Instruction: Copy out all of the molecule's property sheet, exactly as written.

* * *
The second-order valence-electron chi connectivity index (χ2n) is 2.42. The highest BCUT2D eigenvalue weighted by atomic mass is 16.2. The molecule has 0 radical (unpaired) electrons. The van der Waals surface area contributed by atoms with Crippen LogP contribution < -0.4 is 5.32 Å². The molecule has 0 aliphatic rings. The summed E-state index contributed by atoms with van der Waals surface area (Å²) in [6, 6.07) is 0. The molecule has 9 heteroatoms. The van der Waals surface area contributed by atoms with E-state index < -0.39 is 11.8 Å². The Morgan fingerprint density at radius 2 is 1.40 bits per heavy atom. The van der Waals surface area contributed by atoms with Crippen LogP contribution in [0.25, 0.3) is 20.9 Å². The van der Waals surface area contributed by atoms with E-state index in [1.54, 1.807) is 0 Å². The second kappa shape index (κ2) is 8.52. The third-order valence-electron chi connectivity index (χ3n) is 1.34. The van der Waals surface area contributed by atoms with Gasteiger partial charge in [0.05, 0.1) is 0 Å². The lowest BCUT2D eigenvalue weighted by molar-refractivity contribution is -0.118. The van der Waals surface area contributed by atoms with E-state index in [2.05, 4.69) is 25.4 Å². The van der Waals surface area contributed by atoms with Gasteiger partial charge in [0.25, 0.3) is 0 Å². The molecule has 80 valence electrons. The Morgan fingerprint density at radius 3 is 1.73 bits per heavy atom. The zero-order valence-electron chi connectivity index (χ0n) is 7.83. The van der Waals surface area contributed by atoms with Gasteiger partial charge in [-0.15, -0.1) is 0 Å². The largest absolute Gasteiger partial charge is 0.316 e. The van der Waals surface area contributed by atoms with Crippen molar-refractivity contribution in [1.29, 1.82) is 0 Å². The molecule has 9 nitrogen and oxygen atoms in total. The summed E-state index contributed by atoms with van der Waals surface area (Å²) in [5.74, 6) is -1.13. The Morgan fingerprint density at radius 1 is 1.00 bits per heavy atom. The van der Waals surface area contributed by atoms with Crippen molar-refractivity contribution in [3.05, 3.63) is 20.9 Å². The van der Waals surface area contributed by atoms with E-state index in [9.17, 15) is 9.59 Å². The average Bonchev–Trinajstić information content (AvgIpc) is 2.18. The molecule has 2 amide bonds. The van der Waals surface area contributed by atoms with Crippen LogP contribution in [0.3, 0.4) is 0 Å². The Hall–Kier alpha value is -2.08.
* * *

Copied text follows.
The second-order valence-electron chi connectivity index (χ2n) is 2.42. The highest BCUT2D eigenvalue weighted by atomic mass is 16.2. The molecule has 0 radical (unpaired) electrons. The van der Waals surface area contributed by atoms with Crippen LogP contribution < -0.4 is 5.32 Å². The molecule has 0 aliphatic rings. The summed E-state index contributed by atoms with van der Waals surface area (Å²) in [6, 6.07) is 0. The molecule has 9 heteroatoms. The van der Waals surface area contributed by atoms with E-state index < -0.39 is 11.8 Å². The Morgan fingerprint density at radius 2 is 1.40 bits per heavy atom. The van der Waals surface area contributed by atoms with Crippen LogP contribution in [0.25, 0.3) is 20.9 Å². The van der Waals surface area contributed by atoms with E-state index in [1.54, 1.807) is 0 Å². The second kappa shape index (κ2) is 8.52. The third-order valence-electron chi connectivity index (χ3n) is 1.34. The van der Waals surface area contributed by atoms with Gasteiger partial charge in [0.05, 0.1) is 0 Å². The lowest BCUT2D eigenvalue weighted by molar-refractivity contribution is -0.118. The van der Waals surface area contributed by atoms with E-state index in [2.05, 4.69) is 25.4 Å². The van der Waals surface area contributed by atoms with Gasteiger partial charge in [0.25, 0.3) is 0 Å². The molecule has 80 valence electrons. The Morgan fingerprint density at radius 3 is 1.73 bits per heavy atom. The zero-order valence-electron chi connectivity index (χ0n) is 7.83. The van der Waals surface area contributed by atoms with Gasteiger partial charge in [-0.15, -0.1) is 0 Å². The largest absolute Gasteiger partial charge is 0.316 e. The van der Waals surface area contributed by atoms with Crippen molar-refractivity contribution in [1.29, 1.82) is 0 Å². The molecule has 9 nitrogen and oxygen atoms in total. The summed E-state index contributed by atoms with van der Waals surface area (Å²) in [5.74, 6) is -1.13. The Morgan fingerprint density at radius 1 is 1.00 bits per heavy atom. The van der Waals surface area contributed by atoms with Crippen molar-refractivity contribution in [3.05, 3.63) is 20.9 Å². The van der Waals surface area contributed by atoms with E-state index in [9.17, 15) is 9.59 Å². The average Bonchev–Trinajstić information content (AvgIpc) is 2.18. The molecule has 2 amide bonds. The van der Waals surface area contributed by atoms with Crippen LogP contribution in [0.3, 0.4) is 0 Å². The Hall–Kier alpha value is -2.08.